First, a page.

The real question of course, is which knife, or knives should you buy.
For a moment, forget that you're the world's greatest Sushi chef and you want a knife to use in your western kitchen.
Real domestic Japanese knives are one sided and usually meant for a specific purpose, which isn't always compatible with the normal sort of cutting that an Australian chef (home or professional) will need a knife for.
When WAS the last time you broke down a complete blue-fin tuna?
So, after all that, which knife/knives should you buy?
General cooking - Gyuto, Nakiri & Petty. These will handle most slicing, including great vegetable slicing and smaller jobs.
General & slicing - Gyuto, Sujihiki and Petty. Biased towards slicing fish and meat as well as general use, with meat cutting and herbs.
General and bones - Santoku, Petty and a Cleaver for chopping through chicken bones and fish.
Just a pair?
Gyuto and Petty
Santoku & Petty
The ultimate choice is yours of course, as only you know your particular style.
There is no use in buying a Ferrari if you're going to take it on rough roads.
Knives need to be cared for and treated properly and to a large extent, that means learning to use them properly. If you are directly chopping down as fast as you can with a Gyuto, and it sounds like a machine gun, your knife WILL go dull quicker, as the blade edge is bent over from the impact with the cutting surface. This will, of course happen sooner on a European knife, but why do it anyway?
The correct way to use a Gyuto, is to have the tip on the board and to slice through the food in a forward or rearward motion, (whichever suits you) which entails the end of the blade contacting the cutting surface at the end of the cut with hardly a noise. Use the Petty the same way.
With the Nakiri and Santoku, the motion is like landing a plane, as the blade cuts forward and down and gently contacts the cutting surface along most of the blade edge surface.
The best use of knives, is to use the cutting edge to cut the meat or vegetable only and NOT forcibly stopped by the cutting surface. Sounds pretentious, but using great knives is like dancing the ballet - hard to learn, but amazing to watch when it's done properly.
Gyuto - This is the Japanese equivalent of the classic French chef's knife used in Europe and Australia for the last 2 hundred years at least. A close enough translation of the name is "Cow Sword", which gives you a fair idea of its intended use. It is useful for all general slicing and cutting tasks, but you will find that because of its slimmer blade, it cuts more easily and the extra hardness of the blade steel, will mean that the edge remains sharp for a lot longer than Euopean knives. See our comparison of the profiles of Japanese and European knives. You'll find the gyuto is the smoothest transition from the European knife to the Japanese style.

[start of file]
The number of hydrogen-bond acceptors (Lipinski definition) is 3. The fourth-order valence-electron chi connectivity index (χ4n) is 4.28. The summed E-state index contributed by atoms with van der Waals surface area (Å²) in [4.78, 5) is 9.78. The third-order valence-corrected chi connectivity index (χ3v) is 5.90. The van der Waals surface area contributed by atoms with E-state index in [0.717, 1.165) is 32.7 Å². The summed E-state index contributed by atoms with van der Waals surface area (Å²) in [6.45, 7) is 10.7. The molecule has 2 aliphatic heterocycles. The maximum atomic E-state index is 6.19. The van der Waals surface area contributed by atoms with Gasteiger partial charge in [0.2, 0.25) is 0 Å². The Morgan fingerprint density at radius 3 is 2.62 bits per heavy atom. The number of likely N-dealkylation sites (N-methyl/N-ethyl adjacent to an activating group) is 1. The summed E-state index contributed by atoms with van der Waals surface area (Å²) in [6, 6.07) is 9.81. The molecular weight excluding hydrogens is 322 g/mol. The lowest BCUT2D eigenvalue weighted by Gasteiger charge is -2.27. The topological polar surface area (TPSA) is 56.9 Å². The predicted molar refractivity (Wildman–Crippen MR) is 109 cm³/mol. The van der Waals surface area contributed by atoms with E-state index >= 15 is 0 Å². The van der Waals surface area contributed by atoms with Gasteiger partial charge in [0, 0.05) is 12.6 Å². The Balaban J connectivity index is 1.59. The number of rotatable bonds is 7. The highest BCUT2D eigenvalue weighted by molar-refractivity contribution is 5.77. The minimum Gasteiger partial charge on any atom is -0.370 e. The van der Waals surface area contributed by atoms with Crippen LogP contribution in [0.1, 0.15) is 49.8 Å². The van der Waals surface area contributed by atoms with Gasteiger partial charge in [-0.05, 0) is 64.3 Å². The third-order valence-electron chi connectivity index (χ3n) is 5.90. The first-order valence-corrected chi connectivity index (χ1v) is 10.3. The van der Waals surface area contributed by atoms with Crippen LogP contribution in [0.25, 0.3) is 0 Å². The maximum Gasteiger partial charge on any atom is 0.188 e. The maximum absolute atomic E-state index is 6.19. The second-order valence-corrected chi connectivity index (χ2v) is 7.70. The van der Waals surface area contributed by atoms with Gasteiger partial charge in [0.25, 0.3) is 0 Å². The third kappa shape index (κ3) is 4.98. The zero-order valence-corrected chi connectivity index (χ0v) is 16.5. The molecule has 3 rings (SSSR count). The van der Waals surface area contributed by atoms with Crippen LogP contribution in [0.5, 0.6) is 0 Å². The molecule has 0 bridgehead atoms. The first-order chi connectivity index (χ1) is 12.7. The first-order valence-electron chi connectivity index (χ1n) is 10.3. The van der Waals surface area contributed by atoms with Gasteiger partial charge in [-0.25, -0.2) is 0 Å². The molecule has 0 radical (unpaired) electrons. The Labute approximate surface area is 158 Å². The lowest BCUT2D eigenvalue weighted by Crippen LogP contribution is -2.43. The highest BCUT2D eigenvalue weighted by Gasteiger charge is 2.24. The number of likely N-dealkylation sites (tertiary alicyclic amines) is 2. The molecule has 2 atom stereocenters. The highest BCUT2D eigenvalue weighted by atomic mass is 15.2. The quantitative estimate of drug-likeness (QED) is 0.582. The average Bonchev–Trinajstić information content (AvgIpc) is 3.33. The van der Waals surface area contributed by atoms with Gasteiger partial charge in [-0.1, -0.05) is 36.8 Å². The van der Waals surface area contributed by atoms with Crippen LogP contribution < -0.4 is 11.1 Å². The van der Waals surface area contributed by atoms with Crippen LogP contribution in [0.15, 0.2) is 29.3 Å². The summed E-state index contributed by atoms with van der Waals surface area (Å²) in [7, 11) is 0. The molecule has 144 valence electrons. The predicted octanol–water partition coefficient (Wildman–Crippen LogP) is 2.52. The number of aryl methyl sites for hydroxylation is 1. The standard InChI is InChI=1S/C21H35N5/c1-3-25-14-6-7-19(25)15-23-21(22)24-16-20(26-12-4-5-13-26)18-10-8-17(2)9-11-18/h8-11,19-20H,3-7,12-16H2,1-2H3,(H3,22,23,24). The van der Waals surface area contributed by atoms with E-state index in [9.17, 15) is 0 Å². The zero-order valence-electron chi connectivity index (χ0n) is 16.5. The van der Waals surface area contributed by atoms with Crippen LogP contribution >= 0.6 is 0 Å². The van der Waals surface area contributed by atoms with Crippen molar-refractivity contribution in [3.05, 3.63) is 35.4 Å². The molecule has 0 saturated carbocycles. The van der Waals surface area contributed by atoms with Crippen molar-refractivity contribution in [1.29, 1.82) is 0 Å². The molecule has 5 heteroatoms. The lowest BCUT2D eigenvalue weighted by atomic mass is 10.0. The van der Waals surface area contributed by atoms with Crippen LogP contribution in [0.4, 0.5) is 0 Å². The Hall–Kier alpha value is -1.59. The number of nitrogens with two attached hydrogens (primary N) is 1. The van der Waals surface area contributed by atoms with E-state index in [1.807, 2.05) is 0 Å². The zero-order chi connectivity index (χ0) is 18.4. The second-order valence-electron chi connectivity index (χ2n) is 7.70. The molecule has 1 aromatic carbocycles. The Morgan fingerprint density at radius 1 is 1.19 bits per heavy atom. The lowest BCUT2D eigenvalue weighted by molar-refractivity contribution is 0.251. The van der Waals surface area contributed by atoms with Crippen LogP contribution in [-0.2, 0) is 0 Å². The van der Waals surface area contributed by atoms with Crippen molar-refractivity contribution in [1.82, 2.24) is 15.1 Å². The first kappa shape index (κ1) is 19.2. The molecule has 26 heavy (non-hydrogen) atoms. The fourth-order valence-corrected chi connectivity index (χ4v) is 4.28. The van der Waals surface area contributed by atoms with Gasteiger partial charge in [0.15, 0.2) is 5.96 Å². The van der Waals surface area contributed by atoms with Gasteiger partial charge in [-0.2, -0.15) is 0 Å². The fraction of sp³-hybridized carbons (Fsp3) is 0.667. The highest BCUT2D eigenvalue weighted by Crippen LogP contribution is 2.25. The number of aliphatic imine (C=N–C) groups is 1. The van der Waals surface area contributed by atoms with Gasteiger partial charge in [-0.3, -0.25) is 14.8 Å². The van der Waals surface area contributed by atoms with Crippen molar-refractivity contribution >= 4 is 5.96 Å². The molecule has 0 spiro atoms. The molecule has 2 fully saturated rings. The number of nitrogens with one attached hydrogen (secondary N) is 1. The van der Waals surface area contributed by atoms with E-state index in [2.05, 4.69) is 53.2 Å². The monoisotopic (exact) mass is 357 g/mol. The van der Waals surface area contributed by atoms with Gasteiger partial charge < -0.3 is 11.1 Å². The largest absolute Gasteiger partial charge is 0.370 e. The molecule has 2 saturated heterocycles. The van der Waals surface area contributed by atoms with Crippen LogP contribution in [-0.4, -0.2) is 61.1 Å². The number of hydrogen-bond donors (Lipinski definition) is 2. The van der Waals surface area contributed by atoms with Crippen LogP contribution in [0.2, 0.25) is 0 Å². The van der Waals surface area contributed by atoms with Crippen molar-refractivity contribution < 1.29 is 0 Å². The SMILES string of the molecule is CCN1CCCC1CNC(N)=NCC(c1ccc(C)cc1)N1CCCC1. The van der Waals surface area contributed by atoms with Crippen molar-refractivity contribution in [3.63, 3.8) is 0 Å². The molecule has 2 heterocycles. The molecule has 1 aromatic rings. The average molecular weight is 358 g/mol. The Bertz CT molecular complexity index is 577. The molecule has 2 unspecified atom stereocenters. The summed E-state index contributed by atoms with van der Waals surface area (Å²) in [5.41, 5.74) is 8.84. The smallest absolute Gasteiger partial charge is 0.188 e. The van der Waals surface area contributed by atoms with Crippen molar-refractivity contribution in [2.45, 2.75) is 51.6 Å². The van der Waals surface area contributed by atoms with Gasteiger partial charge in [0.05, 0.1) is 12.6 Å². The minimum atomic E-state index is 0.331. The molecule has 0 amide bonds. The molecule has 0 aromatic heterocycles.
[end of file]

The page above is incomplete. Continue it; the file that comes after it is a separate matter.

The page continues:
Santoku - This blade name literally means "three virtues" - Slicing, Dicing & Mincing, with a slight vegetable bias. Usually found in lengths of 160 - 190mm. They are becoming more popular because of their smaller and easier to handle size and their unique shape. At the moment, the most popular knife in Japan.
Nakiri - The nakiri is a vegetable knife and is under-used in the western kitchen. The shape enables the blade to contact the cutting board squarely after your cut and ensure that the vegetable has been cut completely, without the annoying connection you sometimes find with the Gyuto. These knives cut onions to perfection. Vegetarian's ideal knife.
Sujihiki - "Flesh Slicer". just what the name suggests - it slices beef, turkey, raw meats and fish. Longer and narrower than the Gyuto, for less resistance when slicing.
Deba - Heavier and shorter knife than the gyuto, for filleting fish - and butchery with boneless meat. Nimble and precise, despite the heavier construction.
Deba come in 2 types
Western - 50/50 profile, sharpened on both sides
Japanese - Single sided 100/00 - more efficient.
Petty/utility - A smaller version of the Gyuto, 120 - 150mm in length, for the smaller cutting jobs, like slicing shallots and herbs and boning smaller cuts of meat, fish, or birds. Becoming more popular as a complementary knife to the gytuo, or santoku.
Fine Japanese chef's knives to Australia since 2007